Artists Can’t Be Real Because the Fans Aren’t

First off, I don’t blog. This is the first time that I’ve ever felt compelled to contribute my thoughts in a public forum, such as this publication.

Well… That’s not ENTIRELY true.

You see, I responded via a couple of years ago, after seeing a YouTube video of Jim Jones and his crew running from Junior M.A.F.I.A. at a Rucker’s game (in Harlem! Jones’ home! JM, of course, is from Brooklyn!). This was at the height of Jimmy “throwing rocks at the throne” of BK’s own, S. Carter. You will see the relevance of this introductory paragraph as I continue with my summary on the topic: “The importance of on-the record lyrical battles.”

Before I go in, let me apologize, because in my summation, I will also touch on the “realness” (or lack thereof) in today’s hip-hop. I know that I’m supposed to pick one topic or the other, however, you can’t talk about one without involving the other.

Let us begin…..

In the first paragraph, I stated that I don’t blog and I don’t, for several reasons. One main reason is because of the era that I come from. You see, I come from a time when you don’t talk about it, you BE about it, and, as stated in “The Real Street Issue” of XXL, there are way too many “Internet gangstas” out there who take it too far on these blogs but wouldn’t bust a grape in a REAL fruit fight. And there, I think lies (at least part of ) the problem: the fans of today’s hip-hop.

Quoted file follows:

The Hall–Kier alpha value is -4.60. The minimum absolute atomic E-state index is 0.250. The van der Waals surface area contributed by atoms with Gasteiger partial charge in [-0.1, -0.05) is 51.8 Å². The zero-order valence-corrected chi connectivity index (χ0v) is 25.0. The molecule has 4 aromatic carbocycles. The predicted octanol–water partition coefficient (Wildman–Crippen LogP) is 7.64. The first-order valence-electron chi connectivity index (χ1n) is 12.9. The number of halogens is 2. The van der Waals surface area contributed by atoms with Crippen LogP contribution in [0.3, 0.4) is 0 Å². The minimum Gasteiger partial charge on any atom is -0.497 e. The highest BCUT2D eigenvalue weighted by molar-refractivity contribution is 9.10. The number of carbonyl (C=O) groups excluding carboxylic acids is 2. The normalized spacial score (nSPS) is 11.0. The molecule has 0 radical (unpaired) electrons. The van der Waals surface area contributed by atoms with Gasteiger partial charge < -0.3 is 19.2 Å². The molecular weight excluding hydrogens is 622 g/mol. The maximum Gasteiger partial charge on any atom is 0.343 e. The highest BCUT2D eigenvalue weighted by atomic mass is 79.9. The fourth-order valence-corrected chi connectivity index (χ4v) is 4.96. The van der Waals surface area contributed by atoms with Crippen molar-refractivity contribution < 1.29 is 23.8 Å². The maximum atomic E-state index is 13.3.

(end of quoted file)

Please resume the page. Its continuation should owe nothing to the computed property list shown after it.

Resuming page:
In Shyne’s interview of editor, Vanessa Satten, part of the debate was, are the fans what they used to be? The undeniable answer is, “No.” Like the culture itself, fans have changed. In the era that I came up in, the late ’80s and ’90s, it was about “keeping it real,” which basically meant you couldn’t talk about it if you ain’t live it. In the streets, if you “faked jacks,” you got checked. This spilled over into the music and therefore put some integrity in the game. Sucka MC’s got checked on the regular, just as a sucka n***as got checked in the streets for faking jacks. The environment of that era, the struggle, forced n***as to grind and the hustle to survive became the hunger to be the best, the flyest, the realest. That era produced a lot of legendary street hustlers and there, of course, was competition. You had to have the flyest whip; the flyest chain; the flyest clothes; the baddest chick! This too, paralleled the music (i.e., who’s the dopest MC?). It wasn’t just to have bragging rights, it was more about respect. Respect for the struggle, respect for the art, and the respect of being lyrically supreme.

The Bible states that the generation in latter days would be “weaker but wiser.” In this world of “high-speed” Internet and “instant messaging,” everything is “right now.” This microwave society has produced a lot of overnight sensations that did not have to go through any type of struggle to get on or prove themselves. So why bother themselves with a battle? It’s obvious that lyrics are not important in today’s hip-hop, therefore there is no need to prove who is lyrically supreme.